“That is quite intentional on the part of cable operators,” says Susan Crawford, a professor at Harvard Law School. “These companies are extracting rent from Americans based on their monopoly positions.”
The US has suffered, and broken up, telecom monopolies in the past. AT&T had a government-sanctioned monopoly for much of the 20th century, until it was broken up in 1984. The 1996 Telecom Act included rules for phone providers aimed at encouraging competition, but it excluded “information services,” leaving broadband companies freer rein.
Crawford and other industry critics say cable companies have used that freedom to erode choice through mergers, and have deployed a deep bench of lobbyists to steer lawmakers to lighten oversight and ban cities from building their own networks. Cities that have done so, like Wilson, North Carolina, generally have higher speeds at lower prices and less restrictive terms, Crawford says. Comcast has spent more than $10 million on lobbying in Washington this year, according to data compiled by OpenSecrets. Only two other companies, Amazon and Facebook, have spent more.
US internet providers say the American broadband market is doing just fine, and that the digital divide is closing. Business in this pandemic year is good: US providers signed on 2.4 million additional subscribers from January through June as school, work, and social life shifted online.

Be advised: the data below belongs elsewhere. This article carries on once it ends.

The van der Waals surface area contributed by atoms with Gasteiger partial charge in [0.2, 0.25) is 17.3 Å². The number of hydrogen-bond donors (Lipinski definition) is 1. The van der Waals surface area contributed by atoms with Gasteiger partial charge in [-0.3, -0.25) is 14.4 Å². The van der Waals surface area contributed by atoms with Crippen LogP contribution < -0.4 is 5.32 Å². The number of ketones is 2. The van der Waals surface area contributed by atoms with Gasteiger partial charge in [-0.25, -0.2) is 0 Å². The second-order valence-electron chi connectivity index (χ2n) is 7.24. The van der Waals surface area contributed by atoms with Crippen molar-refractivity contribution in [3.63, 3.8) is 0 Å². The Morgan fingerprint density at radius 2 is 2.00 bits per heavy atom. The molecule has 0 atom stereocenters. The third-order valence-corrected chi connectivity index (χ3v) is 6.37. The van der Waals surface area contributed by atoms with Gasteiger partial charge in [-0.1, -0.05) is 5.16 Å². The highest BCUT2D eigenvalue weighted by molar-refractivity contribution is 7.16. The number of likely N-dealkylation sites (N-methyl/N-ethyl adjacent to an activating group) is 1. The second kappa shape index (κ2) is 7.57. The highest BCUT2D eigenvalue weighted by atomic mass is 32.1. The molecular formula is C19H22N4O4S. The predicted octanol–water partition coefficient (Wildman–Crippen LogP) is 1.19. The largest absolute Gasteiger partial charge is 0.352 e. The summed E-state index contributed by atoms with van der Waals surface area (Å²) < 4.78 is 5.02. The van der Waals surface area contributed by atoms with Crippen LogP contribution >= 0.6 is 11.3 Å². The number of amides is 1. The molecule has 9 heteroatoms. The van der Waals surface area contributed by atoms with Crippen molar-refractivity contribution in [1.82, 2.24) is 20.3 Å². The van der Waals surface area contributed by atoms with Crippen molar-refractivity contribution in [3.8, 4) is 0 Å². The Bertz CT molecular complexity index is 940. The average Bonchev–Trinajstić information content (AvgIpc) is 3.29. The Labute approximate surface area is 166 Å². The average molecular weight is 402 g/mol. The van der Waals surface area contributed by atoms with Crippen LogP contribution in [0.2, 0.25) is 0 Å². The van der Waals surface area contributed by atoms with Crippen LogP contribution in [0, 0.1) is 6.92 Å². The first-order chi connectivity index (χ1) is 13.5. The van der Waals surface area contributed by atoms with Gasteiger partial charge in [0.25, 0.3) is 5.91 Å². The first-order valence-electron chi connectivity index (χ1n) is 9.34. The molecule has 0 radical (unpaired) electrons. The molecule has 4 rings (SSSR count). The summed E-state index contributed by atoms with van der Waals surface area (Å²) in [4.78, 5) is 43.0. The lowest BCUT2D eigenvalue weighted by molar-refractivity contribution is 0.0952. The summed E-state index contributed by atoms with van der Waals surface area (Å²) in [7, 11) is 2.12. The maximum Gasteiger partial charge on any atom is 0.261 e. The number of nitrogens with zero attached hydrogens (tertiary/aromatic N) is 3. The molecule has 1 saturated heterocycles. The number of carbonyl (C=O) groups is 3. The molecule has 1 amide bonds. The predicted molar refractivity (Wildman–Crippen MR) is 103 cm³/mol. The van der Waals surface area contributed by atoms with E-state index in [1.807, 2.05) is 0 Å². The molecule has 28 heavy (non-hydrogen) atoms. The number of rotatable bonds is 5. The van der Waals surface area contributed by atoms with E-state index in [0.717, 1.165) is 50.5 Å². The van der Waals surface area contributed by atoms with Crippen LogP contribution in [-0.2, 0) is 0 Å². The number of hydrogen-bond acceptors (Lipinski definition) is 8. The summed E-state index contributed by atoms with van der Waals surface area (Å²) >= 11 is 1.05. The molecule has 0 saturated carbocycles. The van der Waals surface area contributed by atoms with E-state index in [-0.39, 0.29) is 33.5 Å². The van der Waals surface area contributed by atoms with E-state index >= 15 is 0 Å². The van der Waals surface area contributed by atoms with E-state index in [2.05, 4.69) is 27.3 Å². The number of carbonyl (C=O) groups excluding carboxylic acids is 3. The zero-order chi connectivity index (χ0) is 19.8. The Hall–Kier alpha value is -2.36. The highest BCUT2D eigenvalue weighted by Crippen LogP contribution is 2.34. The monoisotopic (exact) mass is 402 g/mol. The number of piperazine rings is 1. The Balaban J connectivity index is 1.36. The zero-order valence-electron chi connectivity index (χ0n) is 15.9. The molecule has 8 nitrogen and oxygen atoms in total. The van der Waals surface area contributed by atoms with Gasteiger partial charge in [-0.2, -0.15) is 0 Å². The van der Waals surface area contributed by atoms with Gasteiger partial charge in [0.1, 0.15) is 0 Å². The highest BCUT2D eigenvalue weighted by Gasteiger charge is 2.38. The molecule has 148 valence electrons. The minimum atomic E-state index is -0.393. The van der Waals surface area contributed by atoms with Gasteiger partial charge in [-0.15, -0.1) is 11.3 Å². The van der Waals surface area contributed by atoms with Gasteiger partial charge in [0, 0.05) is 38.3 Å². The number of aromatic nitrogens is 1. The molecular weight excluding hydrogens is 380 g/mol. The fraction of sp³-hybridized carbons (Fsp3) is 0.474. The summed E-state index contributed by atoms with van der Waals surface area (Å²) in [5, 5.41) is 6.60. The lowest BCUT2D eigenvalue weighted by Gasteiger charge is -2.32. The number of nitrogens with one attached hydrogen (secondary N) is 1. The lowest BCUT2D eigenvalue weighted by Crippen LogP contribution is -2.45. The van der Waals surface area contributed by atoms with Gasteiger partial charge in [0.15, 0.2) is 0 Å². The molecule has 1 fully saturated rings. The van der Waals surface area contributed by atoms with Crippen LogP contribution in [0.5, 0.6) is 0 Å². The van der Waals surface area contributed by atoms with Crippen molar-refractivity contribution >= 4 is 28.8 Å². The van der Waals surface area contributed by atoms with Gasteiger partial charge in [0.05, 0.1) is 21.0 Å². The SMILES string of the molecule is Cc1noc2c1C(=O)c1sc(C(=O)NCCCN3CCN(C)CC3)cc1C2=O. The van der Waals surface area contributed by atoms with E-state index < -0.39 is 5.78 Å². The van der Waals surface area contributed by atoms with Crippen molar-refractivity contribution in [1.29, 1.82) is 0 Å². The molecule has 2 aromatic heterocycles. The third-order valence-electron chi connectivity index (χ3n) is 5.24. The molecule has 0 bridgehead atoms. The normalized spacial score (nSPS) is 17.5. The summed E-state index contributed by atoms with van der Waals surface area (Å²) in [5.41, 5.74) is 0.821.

A Comcast spokesperson said the company is not a monopoly and competes with at least one other high-speed provider “in almost every area we operate.” Charter says it spent $25 billion from 2017 through 2019 and made its service available to millions of new homes. AT&T and Verizon directed WIRED to the industry group USTelecom, which recently published an analysis of FCC data showing that prices for residential broadband have fallen over the past five years.
Comcast and Charter cited an Economist Intelligence Unit report paid for by Facebook that ranks the US first in the world for internet affordability. The ranking is based on the cost of mobile and broadband services, as well as the cost of smartphones, and the full methodology is unclear. A Wall Street Journal analysis of 3,300 broadband bills last year found broadly similar pricing to that reported by New America and concluded that prices were higher in places with less competition.